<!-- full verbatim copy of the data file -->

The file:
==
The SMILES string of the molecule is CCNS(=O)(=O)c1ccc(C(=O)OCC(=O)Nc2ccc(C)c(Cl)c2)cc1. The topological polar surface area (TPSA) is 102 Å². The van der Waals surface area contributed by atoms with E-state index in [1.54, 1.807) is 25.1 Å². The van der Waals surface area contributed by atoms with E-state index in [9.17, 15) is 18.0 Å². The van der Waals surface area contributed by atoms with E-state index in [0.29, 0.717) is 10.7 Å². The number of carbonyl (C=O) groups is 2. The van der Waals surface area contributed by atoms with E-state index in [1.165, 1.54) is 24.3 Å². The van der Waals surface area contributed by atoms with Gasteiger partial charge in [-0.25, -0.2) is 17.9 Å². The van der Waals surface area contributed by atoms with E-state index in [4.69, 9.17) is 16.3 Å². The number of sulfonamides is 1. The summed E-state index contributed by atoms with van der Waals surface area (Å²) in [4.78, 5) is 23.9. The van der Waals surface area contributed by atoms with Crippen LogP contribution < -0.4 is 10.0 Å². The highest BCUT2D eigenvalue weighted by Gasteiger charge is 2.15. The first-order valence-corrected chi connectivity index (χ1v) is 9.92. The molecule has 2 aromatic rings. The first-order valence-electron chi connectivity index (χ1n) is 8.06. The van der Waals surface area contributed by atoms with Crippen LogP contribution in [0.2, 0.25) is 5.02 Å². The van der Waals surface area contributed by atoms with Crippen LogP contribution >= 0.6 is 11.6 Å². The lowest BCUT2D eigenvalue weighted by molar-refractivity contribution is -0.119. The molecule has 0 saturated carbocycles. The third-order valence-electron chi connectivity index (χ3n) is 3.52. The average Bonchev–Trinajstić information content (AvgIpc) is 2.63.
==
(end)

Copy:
The SMILES string of the molecule is CCNS(=O)(=O)c1ccc(C(=O)OCC(=O)Nc2ccc(C)c(Cl)c2)cc1. The topological polar surface area (TPSA) is 102 Å². The van der Waals surface area contributed by atoms with E-state index in [1.54, 1.807) is 25.1 Å². The van der Waals surface area contributed by atoms with E-state index in [9.17, 15) is 18.0 Å². The van der Waals surface area contributed by atoms with E-state index in [0.29, 0.717) is 10.7 Å². The number of carbonyl (C=O) groups is 2. The van der Waals surface area contributed by atoms with E-state index in [1.165, 1.54) is 24.3 Å². The van der Waals surface area contributed by atoms with Gasteiger partial charge in [-0.25, -0.2) is 17.9 Å². The van der Waals surface area contributed by atoms with E-state index in [4.69, 9.17) is 16.3 Å². The number of sulfonamides is 1. The summed E-state index contributed by atoms with van der Waals surface area (Å²) in [4.78, 5) is 23.9. The van der Waals surface area contributed by atoms with Crippen LogP contribution < -0.4 is 10.0 Å². The highest BCUT2D eigenvalue weighted by Gasteiger charge is 2.15. The first-order valence-corrected chi connectivity index (χ1v) is 9.92. The molecule has 2 aromatic rings. The first-order valence-electron chi connectivity index (χ1n) is 8.06. The van der Waals surface area contributed by atoms with Crippen LogP contribution in [0.2, 0.25) is 5.02 Å². The van der Waals surface area contributed by atoms with Crippen LogP contribution >= 0.6 is 11.6 Å². The lowest BCUT2D eigenvalue weighted by molar-refractivity contribution is -0.119. The molecule has 0 saturated carbocycles. The third-order valence-electron chi connectivity index (χ3n) is 3.52. The average Bonchev–Trinajstić information content (AvgIpc) is 2.63.